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Pitbulls' Bad Rap Is Subject of New Art Exhibit

Categories: Animals, Community

helen keller pitbull_opt.jpg
Wikimedia Commons
Helen Keller owned a pitbull named Sir Thomas.
​Pitbulls get a bad rap. The things most people think they know about them are pure stereotype, one that alleges a vicious, aggressive demeanor thanks to their history of use in dog fights. The things people don't know about them are considerable: In the early 20th century, they were viewed as a nanny dog. (People let the dogs watch their children!) And a pitbull terrier named Sergeant Stubby became the most decorated dog in all of World War I. We kid you not.

These days, groups like the city's Stray Rescue and the Saint Louis Art University Art Museum are attempting to fight the current of negative sentiments about the breed and replace them with happier ones. The two are partnering for the second annual Urban Wanderers art show, which opens tonight at 6 p.m. and focuses entirely on images of and by pitbulls.

And, yes, we did say "by."


The exhibit, an art auction that will benefit Stray Rescue of St. Louis, is split into art about stray pitbulls, a 108-strong mass of paintings, photography and sculpture, and art made by the animals themselves, a mix that includes both tail-painted canvases and a tree made entirely of chewed-up shoes. The pieces are accompanied by the bios of their creators or those who inspired the work.

"I'll be honest: Some of it is really good," the museum's marketing coordinator, Mary Marshall, says of the canine creations. "With the colors their owners chose for them, they look really abstract and brilliant."

This is the museum's second year partnering with Stray Rescue; a benefit last year with an artistic focus on all stray pups in general raised $25,000. This year's theme narrowed to specifically combat the negative associations of the pitbull.

Stracks, the exhibit's poster pup, was found with his throat slit and bullet holes penetrating his fur. He has since been adopted, but mugs like his will serve as a reminder of the event's ultimate purpose. Stray Rescue's shelter, after all, is currently full.

"It's a pretty permanent misconception that they're an aggressive, vicious breed, but that's nowhere near the truth," Marshall says. "They're just created that way by the people who, well, I don't want to say raise them, because they don't do that. They just mistreat them and don't give them any love."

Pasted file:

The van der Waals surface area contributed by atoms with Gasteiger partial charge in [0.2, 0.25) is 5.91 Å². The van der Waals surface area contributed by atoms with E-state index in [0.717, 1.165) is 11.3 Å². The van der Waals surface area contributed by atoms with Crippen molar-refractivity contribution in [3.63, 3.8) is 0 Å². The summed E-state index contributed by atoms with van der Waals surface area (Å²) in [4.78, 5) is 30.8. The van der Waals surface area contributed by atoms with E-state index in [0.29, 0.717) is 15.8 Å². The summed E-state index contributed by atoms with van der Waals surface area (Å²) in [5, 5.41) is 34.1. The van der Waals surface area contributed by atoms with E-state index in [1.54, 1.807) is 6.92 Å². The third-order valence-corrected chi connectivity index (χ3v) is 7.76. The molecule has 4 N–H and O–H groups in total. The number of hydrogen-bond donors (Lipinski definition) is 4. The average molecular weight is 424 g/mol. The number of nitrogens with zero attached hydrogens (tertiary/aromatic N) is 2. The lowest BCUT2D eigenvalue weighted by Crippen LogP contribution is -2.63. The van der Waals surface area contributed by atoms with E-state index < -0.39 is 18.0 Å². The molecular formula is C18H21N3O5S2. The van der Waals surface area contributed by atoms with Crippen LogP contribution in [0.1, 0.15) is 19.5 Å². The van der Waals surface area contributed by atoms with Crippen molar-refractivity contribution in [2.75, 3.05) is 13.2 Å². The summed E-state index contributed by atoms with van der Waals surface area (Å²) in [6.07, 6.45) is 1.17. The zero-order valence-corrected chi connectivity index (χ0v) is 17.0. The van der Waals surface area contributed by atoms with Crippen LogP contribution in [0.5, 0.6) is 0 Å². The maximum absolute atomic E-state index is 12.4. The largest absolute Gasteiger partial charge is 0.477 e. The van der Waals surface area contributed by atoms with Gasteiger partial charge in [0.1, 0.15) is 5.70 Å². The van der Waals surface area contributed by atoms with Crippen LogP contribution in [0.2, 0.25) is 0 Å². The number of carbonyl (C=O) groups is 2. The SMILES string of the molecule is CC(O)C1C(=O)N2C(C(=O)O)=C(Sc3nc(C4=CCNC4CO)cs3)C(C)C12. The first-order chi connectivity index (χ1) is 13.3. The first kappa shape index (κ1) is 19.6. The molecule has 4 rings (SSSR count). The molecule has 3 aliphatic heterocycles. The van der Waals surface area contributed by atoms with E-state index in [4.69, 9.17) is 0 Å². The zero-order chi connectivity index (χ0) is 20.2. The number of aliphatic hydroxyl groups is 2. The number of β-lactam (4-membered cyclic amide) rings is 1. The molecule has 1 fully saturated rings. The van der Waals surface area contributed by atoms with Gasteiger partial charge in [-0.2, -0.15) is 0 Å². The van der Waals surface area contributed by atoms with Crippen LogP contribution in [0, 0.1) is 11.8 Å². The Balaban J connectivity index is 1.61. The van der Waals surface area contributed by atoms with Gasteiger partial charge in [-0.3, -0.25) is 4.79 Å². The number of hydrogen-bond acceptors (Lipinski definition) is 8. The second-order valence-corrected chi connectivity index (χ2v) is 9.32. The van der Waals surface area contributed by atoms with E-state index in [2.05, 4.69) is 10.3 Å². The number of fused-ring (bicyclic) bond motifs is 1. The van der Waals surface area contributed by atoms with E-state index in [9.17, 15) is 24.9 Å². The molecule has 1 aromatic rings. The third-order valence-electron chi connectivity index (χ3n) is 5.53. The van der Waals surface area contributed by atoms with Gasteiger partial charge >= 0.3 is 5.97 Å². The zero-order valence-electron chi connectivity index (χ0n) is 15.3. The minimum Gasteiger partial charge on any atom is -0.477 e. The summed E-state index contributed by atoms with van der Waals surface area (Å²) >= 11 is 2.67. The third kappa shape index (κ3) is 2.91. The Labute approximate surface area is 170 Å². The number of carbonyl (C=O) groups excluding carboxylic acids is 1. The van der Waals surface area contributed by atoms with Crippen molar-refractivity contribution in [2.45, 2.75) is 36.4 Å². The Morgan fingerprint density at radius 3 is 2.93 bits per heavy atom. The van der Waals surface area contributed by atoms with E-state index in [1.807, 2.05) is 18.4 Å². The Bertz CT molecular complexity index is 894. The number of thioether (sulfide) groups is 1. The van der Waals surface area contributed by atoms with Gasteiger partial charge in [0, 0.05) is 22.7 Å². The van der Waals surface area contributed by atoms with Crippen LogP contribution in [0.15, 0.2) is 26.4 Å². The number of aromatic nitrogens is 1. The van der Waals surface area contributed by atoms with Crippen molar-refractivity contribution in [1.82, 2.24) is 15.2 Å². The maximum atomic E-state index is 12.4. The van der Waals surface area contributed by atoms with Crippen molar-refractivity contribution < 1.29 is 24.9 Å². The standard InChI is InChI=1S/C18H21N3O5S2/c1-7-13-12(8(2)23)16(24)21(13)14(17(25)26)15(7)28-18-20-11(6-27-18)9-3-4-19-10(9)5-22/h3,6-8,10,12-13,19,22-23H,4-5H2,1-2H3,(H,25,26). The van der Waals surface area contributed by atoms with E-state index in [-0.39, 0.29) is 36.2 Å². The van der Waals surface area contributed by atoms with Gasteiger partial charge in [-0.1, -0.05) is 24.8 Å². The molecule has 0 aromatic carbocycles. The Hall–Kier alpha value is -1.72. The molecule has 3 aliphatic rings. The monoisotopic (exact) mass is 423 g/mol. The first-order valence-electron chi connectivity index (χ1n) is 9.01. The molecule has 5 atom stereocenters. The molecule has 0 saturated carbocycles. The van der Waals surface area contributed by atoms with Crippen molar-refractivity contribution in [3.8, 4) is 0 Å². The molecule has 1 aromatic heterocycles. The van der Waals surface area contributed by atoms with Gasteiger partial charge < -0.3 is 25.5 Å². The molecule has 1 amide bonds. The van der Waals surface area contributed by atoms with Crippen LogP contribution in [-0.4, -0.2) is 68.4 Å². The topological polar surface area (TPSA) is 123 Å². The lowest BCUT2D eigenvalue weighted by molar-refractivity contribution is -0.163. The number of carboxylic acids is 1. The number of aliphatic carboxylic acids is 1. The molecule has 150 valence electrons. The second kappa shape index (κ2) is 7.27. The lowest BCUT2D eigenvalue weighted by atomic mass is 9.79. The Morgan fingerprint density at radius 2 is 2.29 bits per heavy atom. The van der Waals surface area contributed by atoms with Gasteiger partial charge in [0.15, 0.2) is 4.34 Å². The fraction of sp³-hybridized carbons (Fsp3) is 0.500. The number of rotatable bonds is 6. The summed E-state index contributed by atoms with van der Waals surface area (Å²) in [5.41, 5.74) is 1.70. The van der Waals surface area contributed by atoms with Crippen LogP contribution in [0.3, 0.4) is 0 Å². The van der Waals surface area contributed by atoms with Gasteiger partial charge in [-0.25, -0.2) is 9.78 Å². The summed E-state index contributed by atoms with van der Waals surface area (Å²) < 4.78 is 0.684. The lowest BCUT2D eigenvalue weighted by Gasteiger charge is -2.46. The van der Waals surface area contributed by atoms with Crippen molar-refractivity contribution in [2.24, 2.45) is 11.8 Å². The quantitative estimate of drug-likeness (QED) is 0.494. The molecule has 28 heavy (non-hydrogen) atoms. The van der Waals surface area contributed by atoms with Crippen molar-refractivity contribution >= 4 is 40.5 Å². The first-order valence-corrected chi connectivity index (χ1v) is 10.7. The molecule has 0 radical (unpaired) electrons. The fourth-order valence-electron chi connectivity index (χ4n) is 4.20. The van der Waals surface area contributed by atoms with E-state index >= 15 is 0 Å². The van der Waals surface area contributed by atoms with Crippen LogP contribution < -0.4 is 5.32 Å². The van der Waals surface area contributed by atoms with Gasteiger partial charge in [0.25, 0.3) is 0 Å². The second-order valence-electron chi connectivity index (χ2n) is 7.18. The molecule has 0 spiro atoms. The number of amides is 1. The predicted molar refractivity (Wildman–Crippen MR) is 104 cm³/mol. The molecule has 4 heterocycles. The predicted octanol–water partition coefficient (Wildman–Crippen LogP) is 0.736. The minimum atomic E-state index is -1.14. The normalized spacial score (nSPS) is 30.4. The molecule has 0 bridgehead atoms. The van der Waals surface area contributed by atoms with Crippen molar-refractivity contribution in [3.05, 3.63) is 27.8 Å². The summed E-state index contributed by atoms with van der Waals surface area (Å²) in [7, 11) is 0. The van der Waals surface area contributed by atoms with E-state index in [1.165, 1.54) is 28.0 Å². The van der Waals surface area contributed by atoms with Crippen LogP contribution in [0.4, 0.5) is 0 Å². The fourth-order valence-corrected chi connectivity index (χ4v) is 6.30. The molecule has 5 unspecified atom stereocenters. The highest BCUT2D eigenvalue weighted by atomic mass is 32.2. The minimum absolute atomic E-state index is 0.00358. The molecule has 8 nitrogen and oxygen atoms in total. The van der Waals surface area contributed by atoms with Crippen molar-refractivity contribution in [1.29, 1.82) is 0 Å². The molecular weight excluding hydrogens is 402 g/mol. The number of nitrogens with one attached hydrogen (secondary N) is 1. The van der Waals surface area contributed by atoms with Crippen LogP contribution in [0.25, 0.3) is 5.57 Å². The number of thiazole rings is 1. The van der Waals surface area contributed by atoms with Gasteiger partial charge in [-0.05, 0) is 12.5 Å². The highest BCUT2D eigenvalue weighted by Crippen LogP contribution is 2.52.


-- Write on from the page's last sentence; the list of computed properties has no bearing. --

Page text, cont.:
The auction begins tonight and will end at 11:59 p.m. August 28. In the meantime, the two will team up again for what Marshall calls a "yappy hour," a meeting sponsored by Anheuser-Busch in which patrons and owners can discuss the dogs over drinks. The stories they will discuss come with vastly different endings, but Stray Rescue hopes to change that.

"Some of the stories have happy endings, but a lot of them are heart-wrenching." Marshall says. "You'll see some pictures of a pitbull with no ears because they were either bitten or cut off. It's terrible -- but the good news is that he has been adopted."



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6 comments
Ahas
Ahas

nice post thanks for sharing

dranegan.nyc
dranegan.nyc

As a pitbull owner, it is great to see such wonderful publicity to help change the image of this breed. They are the most loyal and loving companion a man and family could ask for. I hope more things like this pop up so we can help change the way people perceive this breed and punish those more severely who cause harm....Michael Vick is a cancer to this talk and he did not do enough time in my opinion and now profits off of a terrible hainus crime he committed. But my opinion aside, I am glad for once something positive can be read about pitbulls.

snowbird04
snowbird04

Another good pit bulls story. I used to not care for the breed so much, due to what I learned by hearsay, but a friend of mine had to give up her dog due to a major living situation change. Her new place was small, and her work hours almost doubled, meaning the dog would have been in a small apt by itself moving forward. She wasn't just going to give the dog to anyone. She asked if I would adopt the dog, which I accepted, and being that the dog was pit bull, I did a lot of research before actually taking the dog. Turns out to be the best dog I have ever owned, and I have owned 8 dogs throughout my live prior to this guy. My perception has changed forever and I learned a lot. Most of the rumors out there that are negative is all hyped up garbage, and since inception of this dog, I have become an ambassador for the breed.

Jesse Eastburn
Jesse Eastburn

Hell yeah about time someone else is doing what i have been doing for months

marthamay
marthamay

What I've always found interesting is that, often times, the story stops when the Pit Bull is removed from the abuse. Yes, the Pit Bull was abused, and yes, the Pit Bull was likely reacting to that abuse in a negative way (as can be expected of anyone facing abuse), but the story rarely progresses beyond that point to see the strength of character these dogs have. I love hearing the stories of Pit Bulls prevailing despite their harsh upbringing. How many people could live through that level of abuse and still be able to love? These dogs are truly amazing, and should be applauded for that, not condemned for the mistreatment they experienced at the hands of their previous owners.

Megan H.
Megan H.

Love this! Pitbulls really do get a bad rap nationwide, but especially in St. Louis and its outlying areas like St. Charles County. We plan to get one when we move back to the St. Louis area. Happy to see SLUMA's participation.

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